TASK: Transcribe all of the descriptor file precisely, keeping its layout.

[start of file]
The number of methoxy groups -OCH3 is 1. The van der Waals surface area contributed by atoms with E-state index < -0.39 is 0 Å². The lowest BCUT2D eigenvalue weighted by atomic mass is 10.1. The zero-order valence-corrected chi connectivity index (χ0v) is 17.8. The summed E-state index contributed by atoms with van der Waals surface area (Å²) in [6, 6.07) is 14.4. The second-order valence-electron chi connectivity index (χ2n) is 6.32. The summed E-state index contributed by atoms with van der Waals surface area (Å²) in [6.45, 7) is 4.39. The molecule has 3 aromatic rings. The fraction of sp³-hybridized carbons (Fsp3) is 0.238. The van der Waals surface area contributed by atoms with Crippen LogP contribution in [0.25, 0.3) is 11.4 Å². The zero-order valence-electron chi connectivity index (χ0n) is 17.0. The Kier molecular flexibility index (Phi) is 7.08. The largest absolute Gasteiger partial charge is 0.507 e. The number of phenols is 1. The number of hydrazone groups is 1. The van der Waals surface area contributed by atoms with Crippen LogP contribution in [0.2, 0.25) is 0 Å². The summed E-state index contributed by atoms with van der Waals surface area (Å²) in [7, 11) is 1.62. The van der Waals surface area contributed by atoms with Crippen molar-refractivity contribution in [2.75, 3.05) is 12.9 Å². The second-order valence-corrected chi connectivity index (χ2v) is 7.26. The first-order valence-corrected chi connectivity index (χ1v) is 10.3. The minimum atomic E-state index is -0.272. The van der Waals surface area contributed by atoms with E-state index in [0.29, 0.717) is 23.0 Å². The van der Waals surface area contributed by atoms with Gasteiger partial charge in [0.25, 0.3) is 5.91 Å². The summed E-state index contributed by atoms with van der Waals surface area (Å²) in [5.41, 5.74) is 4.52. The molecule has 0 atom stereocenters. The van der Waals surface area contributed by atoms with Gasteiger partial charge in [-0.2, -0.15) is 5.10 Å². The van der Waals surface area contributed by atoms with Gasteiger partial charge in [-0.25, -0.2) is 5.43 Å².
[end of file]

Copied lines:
The number of methoxy groups -OCH3 is 1. The van der Waals surface area contributed by atoms with E-state index < -0.39 is 0 Å². The lowest BCUT2D eigenvalue weighted by atomic mass is 10.1. The zero-order valence-corrected chi connectivity index (χ0v) is 17.8. The summed E-state index contributed by atoms with van der Waals surface area (Å²) in [6, 6.07) is 14.4. The second-order valence-electron chi connectivity index (χ2n) is 6.32. The summed E-state index contributed by atoms with van der Waals surface area (Å²) in [6.45, 7) is 4.39. The molecule has 3 aromatic rings. The fraction of sp³-hybridized carbons (Fsp3) is 0.238. The van der Waals surface area contributed by atoms with Crippen LogP contribution in [0.25, 0.3) is 11.4 Å². The zero-order valence-electron chi connectivity index (χ0n) is 17.0. The Kier molecular flexibility index (Phi) is 7.08. The largest absolute Gasteiger partial charge is 0.507 e. The number of phenols is 1. The number of hydrazone groups is 1. The van der Waals surface area contributed by atoms with Crippen LogP contribution in [0.2, 0.25) is 0 Å². The summed E-state index contributed by atoms with van der Waals surface area (Å²) in [7, 11) is 1.62. The van der Waals surface area contributed by atoms with Crippen molar-refractivity contribution in [2.75, 3.05) is 12.9 Å². The second-order valence-corrected chi connectivity index (χ2v) is 7.26. The first-order valence-corrected chi connectivity index (χ1v) is 10.3. The minimum atomic E-state index is -0.272. The van der Waals surface area contributed by atoms with E-state index in [0.29, 0.717) is 23.0 Å². The van der Waals surface area contributed by atoms with Gasteiger partial charge in [0.25, 0.3) is 5.91 Å². The summed E-state index contributed by atoms with van der Waals surface area (Å²) in [5.41, 5.74) is 4.52. The molecule has 0 atom stereocenters. The van der Waals surface area contributed by atoms with Gasteiger partial charge in [-0.2, -0.15) is 5.10 Å². The van der Waals surface area contributed by atoms with Gasteiger partial charge in [-0.25, -0.2) is 5.43 Å².